Prescribing medicines during the COVID-19 pandemic

Information for GPs and other prescribers about medicines and COVID-19.

Prescribing medicines during the COVID-19 pandemic

Please note: Information, evidence and advice relating to COVID-19 is constantly changing. The information in this article was correct at the time of writing.

Because of the COVID-19 pandemic, your practice may be operating under different regulations and conditions. Find out more here.


Antiviral medicines and the treatment of COVID-19

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A range of different medicines are currently being trialed for potential treatment or prevention of COVID-19 infection. Medicines under investigation include antiviral medicines and monoclonal antibody therapies, some experimental and others already in use. Read more about the current evidence for potential treatments for COVID-19.

Find out about antiviral medicines to treat COVID-19


Monoclonal antibodies and the treatment of COVID-19

Monoclonal antibodies have been shown to reduce the risk of severe infection and hospitalisation for those with mild-to-moderate COVID-19. However, they are not intended to be used as a substitute for vaccination against COVID-19.

Oral antivirals and sotrovimab for adults with mild-to-moderate COVID-19 who do not require oxygen

COVID-19 oral antivirals and sotrovimab in Aboriginal Community Controlled Health Services

Treatment of COVID-19 with tocilizumab during pregnancy or breastfeeding


Dexamethasone and COVID-19

Dexamethasone has been shown to reduce mortality in hospitalised patients with COVID-19 receiving respiratory support.

Read the full article


Hydroxychloroquine and COVID-19

The use of hydroxychloroquine (with or without zinc) for the treatment of COVID-19 is not recommended outside of randomised trials with appropriate ethical approval. There is concern that, if used inappropriately, off-label use of medications may cause toxicity and lead to adverse patient outcomes.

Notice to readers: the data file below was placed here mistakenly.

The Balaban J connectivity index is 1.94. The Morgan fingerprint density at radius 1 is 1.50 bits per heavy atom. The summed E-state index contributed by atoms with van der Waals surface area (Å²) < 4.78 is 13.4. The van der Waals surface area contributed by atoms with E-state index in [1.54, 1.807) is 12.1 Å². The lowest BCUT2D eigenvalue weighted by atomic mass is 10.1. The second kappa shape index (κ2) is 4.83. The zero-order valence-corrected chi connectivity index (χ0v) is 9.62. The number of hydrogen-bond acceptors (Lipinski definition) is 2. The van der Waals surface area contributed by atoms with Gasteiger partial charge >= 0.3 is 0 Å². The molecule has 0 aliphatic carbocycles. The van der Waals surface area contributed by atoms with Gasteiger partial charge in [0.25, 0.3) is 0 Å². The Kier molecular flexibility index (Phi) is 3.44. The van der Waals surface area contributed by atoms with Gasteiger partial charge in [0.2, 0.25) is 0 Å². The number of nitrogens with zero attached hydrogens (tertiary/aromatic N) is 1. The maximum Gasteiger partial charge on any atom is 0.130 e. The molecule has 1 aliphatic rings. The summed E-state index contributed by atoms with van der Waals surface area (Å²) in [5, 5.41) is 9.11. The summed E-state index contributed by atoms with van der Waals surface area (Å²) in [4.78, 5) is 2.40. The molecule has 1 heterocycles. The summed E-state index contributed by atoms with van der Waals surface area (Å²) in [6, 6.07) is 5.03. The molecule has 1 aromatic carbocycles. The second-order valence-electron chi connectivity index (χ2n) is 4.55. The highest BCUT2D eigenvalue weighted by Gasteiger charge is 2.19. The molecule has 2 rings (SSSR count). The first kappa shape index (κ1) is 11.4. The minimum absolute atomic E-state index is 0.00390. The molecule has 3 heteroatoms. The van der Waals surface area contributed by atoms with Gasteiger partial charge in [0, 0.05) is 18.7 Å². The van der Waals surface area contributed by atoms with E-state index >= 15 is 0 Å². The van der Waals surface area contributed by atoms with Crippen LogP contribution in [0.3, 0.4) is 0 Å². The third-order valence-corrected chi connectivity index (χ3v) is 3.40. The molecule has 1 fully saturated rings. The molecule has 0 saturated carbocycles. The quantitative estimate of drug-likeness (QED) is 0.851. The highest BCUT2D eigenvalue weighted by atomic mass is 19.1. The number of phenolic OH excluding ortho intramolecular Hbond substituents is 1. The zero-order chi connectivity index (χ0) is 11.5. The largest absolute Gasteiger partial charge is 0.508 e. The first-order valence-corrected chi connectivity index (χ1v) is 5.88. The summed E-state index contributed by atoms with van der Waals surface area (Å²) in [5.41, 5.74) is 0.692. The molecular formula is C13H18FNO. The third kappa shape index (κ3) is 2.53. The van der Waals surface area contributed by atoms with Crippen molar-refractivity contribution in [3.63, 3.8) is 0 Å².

The National COVID-19 Clinical Evidence Taskforce does not recommend the use of hydroxychloroquine for the treatment of COVID-19 but suggests that it can be considered in the context of randomised trials with ethical approval, such as combination therapies that include hydroxychloroquine.

Australian Prescriber has addressed the ethical dimensions of prescribing this medicine in an editorial.

Principles of ethical prescribing for self and others: Hydroxychloroquine in the COVID-19 pandemic.


Electronic prescribing to improve safety during the COVID-19 pandemic and beyond

Electronic prescribing is part of a wider government strategy to support safer medicine management and improve the efficiency of the PBS. It will not be mandatory, but provides prescribers and their patients with a safe and secure alternative choice to paper prescriptions. 

Read more about the initiative


Medicines view available in My Health Record

Another source of important medicines information to support a telehealth consultation is the ‘Medicines View’ in My Health Record.

More than 23.1 million people have a My Health Record, and clinicians using securely connected hospital, general practice and pharmacy systems are able to view medicines and allergy information in the system. This can provide an important overview of medicines and allergy information for people and their healthcare providers.

The ‘Medicines View’ in My Health Record is a single summary view that pulls together medicines and allergies information from any sources where it exists in a patient’s record. This may include

  • a Shared Health Summary (GP-entered)
  • a Pharmacist Shared Medicines List (pharmacist-entered)
  • the Personal Health Record (patient-entered)
  • Discharge Summaries from hospitals
  • Specialist Letters (GP or specialist-entered)
  • Prescribe and Dispense documents (from connected GP and pharmacy systems) and
  • PBS data, which is contained in the Medicare Overview of My Health Record
  • Event Summaries.

For more information, visit the My Health Record website